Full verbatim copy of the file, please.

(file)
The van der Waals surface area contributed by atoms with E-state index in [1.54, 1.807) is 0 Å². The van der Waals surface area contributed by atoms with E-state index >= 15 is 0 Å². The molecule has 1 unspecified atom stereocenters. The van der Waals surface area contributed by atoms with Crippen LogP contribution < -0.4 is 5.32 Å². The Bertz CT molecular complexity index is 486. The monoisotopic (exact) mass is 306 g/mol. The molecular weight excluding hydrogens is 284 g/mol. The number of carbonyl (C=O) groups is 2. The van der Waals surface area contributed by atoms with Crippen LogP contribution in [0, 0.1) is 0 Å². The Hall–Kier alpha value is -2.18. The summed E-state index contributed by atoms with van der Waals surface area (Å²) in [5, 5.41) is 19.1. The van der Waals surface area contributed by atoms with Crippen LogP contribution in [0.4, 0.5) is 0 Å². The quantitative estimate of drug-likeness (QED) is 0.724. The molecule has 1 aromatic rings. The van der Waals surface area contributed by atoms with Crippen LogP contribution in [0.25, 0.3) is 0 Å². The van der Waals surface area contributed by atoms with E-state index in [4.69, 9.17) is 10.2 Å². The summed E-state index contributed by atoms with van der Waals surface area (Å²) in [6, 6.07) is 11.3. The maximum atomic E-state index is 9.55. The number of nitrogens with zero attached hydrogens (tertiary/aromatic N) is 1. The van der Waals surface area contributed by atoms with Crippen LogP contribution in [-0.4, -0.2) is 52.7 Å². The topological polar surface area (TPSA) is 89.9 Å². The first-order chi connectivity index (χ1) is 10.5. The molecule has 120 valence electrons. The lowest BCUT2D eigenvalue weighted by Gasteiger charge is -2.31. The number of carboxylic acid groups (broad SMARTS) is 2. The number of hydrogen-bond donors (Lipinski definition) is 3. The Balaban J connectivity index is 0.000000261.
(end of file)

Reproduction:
The van der Waals surface area contributed by atoms with E-state index in [1.54, 1.807) is 0 Å². The van der Waals surface area contributed by atoms with E-state index >= 15 is 0 Å². The molecule has 1 unspecified atom stereocenters. The van der Waals surface area contributed by atoms with Crippen LogP contribution < -0.4 is 5.32 Å². The Bertz CT molecular complexity index is 486. The monoisotopic (exact) mass is 306 g/mol. The molecular weight excluding hydrogens is 284 g/mol. The number of carbonyl (C=O) groups is 2. The van der Waals surface area contributed by atoms with Crippen LogP contribution in [0, 0.1) is 0 Å². The Hall–Kier alpha value is -2.18. The summed E-state index contributed by atoms with van der Waals surface area (Å²) in [5, 5.41) is 19.1. The van der Waals surface area contributed by atoms with Crippen LogP contribution in [0.4, 0.5) is 0 Å². The quantitative estimate of drug-likeness (QED) is 0.724. The molecule has 1 aromatic rings. The van der Waals surface area contributed by atoms with Crippen LogP contribution in [0.25, 0.3) is 0 Å². The van der Waals surface area contributed by atoms with E-state index in [4.69, 9.17) is 10.2 Å². The summed E-state index contributed by atoms with van der Waals surface area (Å²) in [6, 6.07) is 11.3. The maximum atomic E-state index is 9.55. The number of nitrogens with zero attached hydrogens (tertiary/aromatic N) is 1. The van der Waals surface area contributed by atoms with Crippen LogP contribution in [-0.4, -0.2) is 52.7 Å². The topological polar surface area (TPSA) is 89.9 Å². The first-order chi connectivity index (χ1) is 10.5. The molecule has 120 valence electrons. The lowest BCUT2D eigenvalue weighted by Gasteiger charge is -2.31. The number of carboxylic acid groups (broad SMARTS) is 2. The number of hydrogen-bond donors (Lipinski definition) is 3. The Balaban J connectivity index is 0.000000261.